Murder Suspect’s Pattern of Missing Lovers Upheld

     (CN) – The upcoming trial of a man accused of killing his wife 52 years ago can include evidence of the disappearances of his girlfriend and his second wife, a Louisiana appeals court ruled.
     William Felix Vail was indicted for the 1962 murder of his wife, Mary Horton Vail, after a coroner’s re-examination found that the woman did not drown accidentally but was killed.
     Last year the state filed a notice that it would introduce evidence regarding the 1973 disappearance of Vail’s girlfriend, Sharon Hensley, as well as the 1984 vanishing of Vail’s second wife, Annette Carver-Vail.
     After the trial court in Calcasieu Parrish permitted the introduction of such evidence this past March, the 3rd Circuit Court of Appeal held a hearing on the matter in September.
     Vail maintains that Mary, his first wife, fell overboard in 1962 while they were boating on the Calcasieu River. He says he was unable to save her from drowning.
     Hensley and Vail started dating after meeting in San Francisco in the late ’60s, according to the ruling. The court notes that the pair was arrested for drug possession and child endangering, and that no one in Hensley’s family has heard from the woman in over 40 years.
     In March 1974, Vail sent Hensley’s mother a letter saying he had not seen her since she boarded a sailboat with another couple the previous year to cruise the world.
     After a two-year courtship, 43-year-old Vail married the 17-year-old Annette in 1983. When she turned 18, the second Mrs. Vail inherited $100,000 and some property, which she deeded over to her new husband in August 1984.
     Vail claims that Annette left him $10,000 and has been living in Mexico ever since he helped her catch a bus from St. Louis, Mo., in September 1984.
     His sister Sue Jordan nevertheless told investigators that Vail and Annette visited her in Lake Charles in October 1984. When Jordan saw her brother alone a few days later, he told her Annette had gone to Mexico, Jordan said Jordan has since died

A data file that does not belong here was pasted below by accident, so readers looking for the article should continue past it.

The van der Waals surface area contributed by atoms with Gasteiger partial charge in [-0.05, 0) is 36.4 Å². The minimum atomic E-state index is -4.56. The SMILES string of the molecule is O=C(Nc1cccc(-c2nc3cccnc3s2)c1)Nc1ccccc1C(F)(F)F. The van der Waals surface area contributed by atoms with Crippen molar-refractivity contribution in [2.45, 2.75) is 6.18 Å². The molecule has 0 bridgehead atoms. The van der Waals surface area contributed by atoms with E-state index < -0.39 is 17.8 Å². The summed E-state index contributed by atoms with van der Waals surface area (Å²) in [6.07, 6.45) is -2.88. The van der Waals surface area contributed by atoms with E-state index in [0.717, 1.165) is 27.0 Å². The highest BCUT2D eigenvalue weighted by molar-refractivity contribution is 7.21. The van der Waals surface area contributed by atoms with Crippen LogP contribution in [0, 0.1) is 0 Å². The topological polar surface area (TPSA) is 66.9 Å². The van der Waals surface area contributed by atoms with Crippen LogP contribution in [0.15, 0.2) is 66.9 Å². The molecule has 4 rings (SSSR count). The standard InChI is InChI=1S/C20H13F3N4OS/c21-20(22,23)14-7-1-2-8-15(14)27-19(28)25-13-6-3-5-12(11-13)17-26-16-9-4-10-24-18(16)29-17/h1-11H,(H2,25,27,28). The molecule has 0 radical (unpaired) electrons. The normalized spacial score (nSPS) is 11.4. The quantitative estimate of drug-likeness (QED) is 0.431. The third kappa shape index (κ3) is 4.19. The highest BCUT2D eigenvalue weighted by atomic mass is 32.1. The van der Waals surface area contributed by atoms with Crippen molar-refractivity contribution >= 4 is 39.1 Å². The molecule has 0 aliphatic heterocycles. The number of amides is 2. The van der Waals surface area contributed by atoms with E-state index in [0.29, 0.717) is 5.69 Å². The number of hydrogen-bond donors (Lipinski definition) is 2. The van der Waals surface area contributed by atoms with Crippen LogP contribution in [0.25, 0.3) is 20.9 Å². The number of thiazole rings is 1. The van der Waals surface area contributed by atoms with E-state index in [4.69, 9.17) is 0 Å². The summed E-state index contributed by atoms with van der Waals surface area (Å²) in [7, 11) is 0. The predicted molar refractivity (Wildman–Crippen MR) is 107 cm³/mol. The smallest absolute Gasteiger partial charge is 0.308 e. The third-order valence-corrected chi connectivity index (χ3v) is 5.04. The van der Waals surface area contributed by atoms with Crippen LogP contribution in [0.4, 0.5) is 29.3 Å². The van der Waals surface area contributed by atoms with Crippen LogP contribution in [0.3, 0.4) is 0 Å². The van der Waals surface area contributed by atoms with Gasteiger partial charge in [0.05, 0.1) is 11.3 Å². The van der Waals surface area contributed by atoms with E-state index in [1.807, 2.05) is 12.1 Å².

Louisiana prosecutors advancing charges over Mary Vail’s death say the disappearances of the three women, spaced apart in 11-year intervals, were not accidents.
     As motive for getting rid of Sharon, the state notes that the couple was arrested after Vail’s 8-year-old son, Billy, complained to police that he was tired of living in an orchard, eating grapes and being force-fed drugs.
     Billy also told police that Vail had confessed to Sharon about murdering Mary.
     Vail countered that Sharon was a rebellious hippie, and that her family did not report her missing until 2013 when prompted by the state.
     The state characterized Vail’s explanations of Sharon and Annette’s disappearances as “shockingly similar.”
     “Both Sharon and Annette, who never met one another and who are separated by both time and space, decided independently of each other and independently of Felix Vail that they each needed to shed all contact with their current lives, leaving behind parents and siblings and all that they had ever known and loved, to become new people, clean and free of memory associations and to drop everyone and start over,” its memorandum states.
     Though Vail says that, the last he heard, Annette is doing well as a mother in Mexico, he contended that it would be extremely prejudicial for the state to introduce evidence of the other disappearances in his upcoming murder trial.
     He cannot counter the evidence without proving that Sharon and Annette are alive, and that he cannot do, Vail says.
     The appellate panel agreed on Nov. 5 that the state’s evidence is admissible.
     “We find that the lack of direct evidence that Defendant disposed of Ms. Hensley and Ms. Carver-Vail does not preclude or weigh against admission,” Judge John Saunders wrote for the three-judge panel.
     “To the contrary,” Saunders added, “defendant’s apparent lack of direct culpability weighs in favor of admission because it minimizes impermissible negative inferences about his character.”
     Louisiana would have to “prove by clear and convincing evidence that there were other criminal acts performed by defendant in this case that bear upon determination of the crime charged,” the panel added.

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